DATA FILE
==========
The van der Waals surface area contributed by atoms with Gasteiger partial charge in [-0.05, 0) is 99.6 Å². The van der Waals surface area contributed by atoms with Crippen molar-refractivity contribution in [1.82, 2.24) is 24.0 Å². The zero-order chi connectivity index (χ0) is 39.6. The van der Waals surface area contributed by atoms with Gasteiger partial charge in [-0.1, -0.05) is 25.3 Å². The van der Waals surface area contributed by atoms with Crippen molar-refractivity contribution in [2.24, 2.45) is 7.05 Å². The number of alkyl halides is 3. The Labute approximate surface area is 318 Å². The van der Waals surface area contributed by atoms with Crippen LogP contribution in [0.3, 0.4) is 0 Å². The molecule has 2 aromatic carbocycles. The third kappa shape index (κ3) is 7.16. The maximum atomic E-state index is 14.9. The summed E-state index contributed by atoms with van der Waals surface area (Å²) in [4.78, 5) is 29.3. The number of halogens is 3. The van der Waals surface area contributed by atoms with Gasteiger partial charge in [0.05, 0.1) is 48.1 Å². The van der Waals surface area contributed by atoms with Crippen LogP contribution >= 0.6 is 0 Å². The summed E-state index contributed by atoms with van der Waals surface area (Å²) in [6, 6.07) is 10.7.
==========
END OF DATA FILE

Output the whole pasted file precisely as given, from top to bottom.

The van der Waals surface area contributed by atoms with Gasteiger partial charge in [-0.05, 0) is 99.6 Å². The van der Waals surface area contributed by atoms with Crippen molar-refractivity contribution in [1.82, 2.24) is 24.0 Å². The zero-order chi connectivity index (χ0) is 39.6. The van der Waals surface area contributed by atoms with Gasteiger partial charge in [-0.1, -0.05) is 25.3 Å². The van der Waals surface area contributed by atoms with Crippen molar-refractivity contribution in [2.24, 2.45) is 7.05 Å². The number of alkyl halides is 3. The Labute approximate surface area is 318 Å². The van der Waals surface area contributed by atoms with Crippen LogP contribution in [0.3, 0.4) is 0 Å². The molecule has 2 aromatic carbocycles. The third kappa shape index (κ3) is 7.16. The maximum atomic E-state index is 14.9. The summed E-state index contributed by atoms with van der Waals surface area (Å²) in [4.78, 5) is 29.3. The number of halogens is 3. The van der Waals surface area contributed by atoms with Gasteiger partial charge in [0.05, 0.1) is 48.1 Å². The van der Waals surface area contributed by atoms with Crippen LogP contribution >= 0.6 is 0 Å². The summed E-state index contributed by atoms with van der Waals surface area (Å²) in [6, 6.07) is 10.7.